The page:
The majority of us are categorically, most certainly not trying for a baby, yet have had a scare…or five. If this includes you, you're probably familiar with the "why am I not experiencing any painful cramps at the minute?" train of thought, followed by saucer eyes and a vision of you surrounded by nappies and toys, looking haggard.
Of course, this is a fleeting thought that happens for 5 seconds before the penny drops and you remember that small yet highly important baby ingredient– sperm. You haven't had sex in over two months, so you can't be pregnant. No pitter-patter of tiny feet for you just yet, but that doesn't mean you should ignore your missing period.
Whilst pregnancy is the most obvious reason for a period gone awol, there are plenty of other reasons why your time-of-the-month might have gone walkabouts.
Stress can cause many underlining issues and it can also have an affect on your period. The hypothalamus area of the brain (the part that can also regulate your hormones and therefore your period) is closely connected with stress. Many of us have experienced this and your body does recover naturally, however if you are finding this to be a regular occurrence, it's worth talking to your doctor.
If you happen to have lost a lot of weight, especially within a short space of time, your body will prevent ovulation. This is generally due to your BMI decreasing at a rate your body cannot handle – usually below 18 0r 19 units – meaning you are not fit enough to bear a child. Missed periods tend to be associated with serious medical illnesses such as eating disorders (anorexia and bulimia especially) that require additional help and therapy.
If you're putting your body under an increased level of strain – maybe you're training for an event or started a new yet intense regime – then similar to weight loss, your body is protecting you from getting pregnant. Nature knows you're not in an optimal state to be carrying a baby.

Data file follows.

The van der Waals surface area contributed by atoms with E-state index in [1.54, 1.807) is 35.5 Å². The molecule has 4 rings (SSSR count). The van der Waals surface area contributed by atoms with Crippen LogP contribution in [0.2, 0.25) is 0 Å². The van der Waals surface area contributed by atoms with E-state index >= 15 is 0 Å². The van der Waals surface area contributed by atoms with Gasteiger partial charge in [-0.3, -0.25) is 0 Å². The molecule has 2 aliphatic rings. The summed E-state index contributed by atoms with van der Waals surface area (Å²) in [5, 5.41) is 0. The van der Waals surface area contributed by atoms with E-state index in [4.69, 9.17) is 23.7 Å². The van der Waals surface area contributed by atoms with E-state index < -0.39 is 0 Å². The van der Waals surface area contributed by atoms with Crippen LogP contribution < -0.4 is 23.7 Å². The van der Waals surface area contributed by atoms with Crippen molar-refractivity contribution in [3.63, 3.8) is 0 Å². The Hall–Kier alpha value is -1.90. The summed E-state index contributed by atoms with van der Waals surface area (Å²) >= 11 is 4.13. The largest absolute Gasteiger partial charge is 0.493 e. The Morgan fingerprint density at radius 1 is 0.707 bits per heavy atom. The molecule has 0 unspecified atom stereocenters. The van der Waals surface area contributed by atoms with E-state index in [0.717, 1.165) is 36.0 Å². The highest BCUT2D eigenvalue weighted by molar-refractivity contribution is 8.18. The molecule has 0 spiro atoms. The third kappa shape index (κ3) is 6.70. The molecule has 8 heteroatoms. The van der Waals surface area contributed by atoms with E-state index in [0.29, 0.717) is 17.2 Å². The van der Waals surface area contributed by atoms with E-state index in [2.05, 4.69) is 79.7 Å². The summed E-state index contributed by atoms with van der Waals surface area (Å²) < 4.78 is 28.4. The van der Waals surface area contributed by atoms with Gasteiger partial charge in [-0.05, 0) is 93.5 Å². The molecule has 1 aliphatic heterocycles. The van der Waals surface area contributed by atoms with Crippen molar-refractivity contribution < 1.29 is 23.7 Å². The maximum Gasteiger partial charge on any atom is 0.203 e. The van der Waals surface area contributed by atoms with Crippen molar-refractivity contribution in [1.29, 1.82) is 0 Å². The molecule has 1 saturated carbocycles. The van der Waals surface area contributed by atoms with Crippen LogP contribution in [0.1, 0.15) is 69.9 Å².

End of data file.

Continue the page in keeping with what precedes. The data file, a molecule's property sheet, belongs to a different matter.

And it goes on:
It seems ironic that the precautions you are taking to give yourself peace of mind might be the cause of your unease. Whether it's the implant, injection, hormonal IUDs or certain types of the pill, it could be the contraception you're taking is behind the disappearance of Flo. There are plenty of contraceptive options out there and you're not alone if you're experiencing side effects such as missed periods. Voice your concerns with your GP and experiment with different forms to find the right method for you.
PCOS affects between 5-10% of pre-menopausal women in the world and can lead to missed periods, excessive hair growth, weight gain and possible infertility. Whilst uncommon, diagnosis of this condition has been increasing in recent years. There are medications out there to help control this condition including contraceptive pills, diabetes medications and fertility options. This can include surgery for the most severe cases.
Another rare condition, but something to consider if you feel you've researched it all, is premature menopause. Also known as premature ovarian failure, this means your hormones have been putting your body through the menopause up to 30 years too early. If this is the case, you will be experiencing other menopause side effects such as hot flushes and vaginal dryness.
well as regulating your metabolism, your thyroid gland helps to regulate your time of the month. If there happens to be any irregularity or imbalance, this can mean a missing period. Other symptoms include:
Unless you're trying to get pregnant, getting your period every month is a necessary evil. You don't feel so great – the bloating, cramps and PMS have you reaching for the sugary treats – but the bottom line is you would be in much more trouble if it didn't turn up. If you have had unprotected sex within the last two months and have missed a period, it's always worth doing a pregnancy test so you know your options going forward.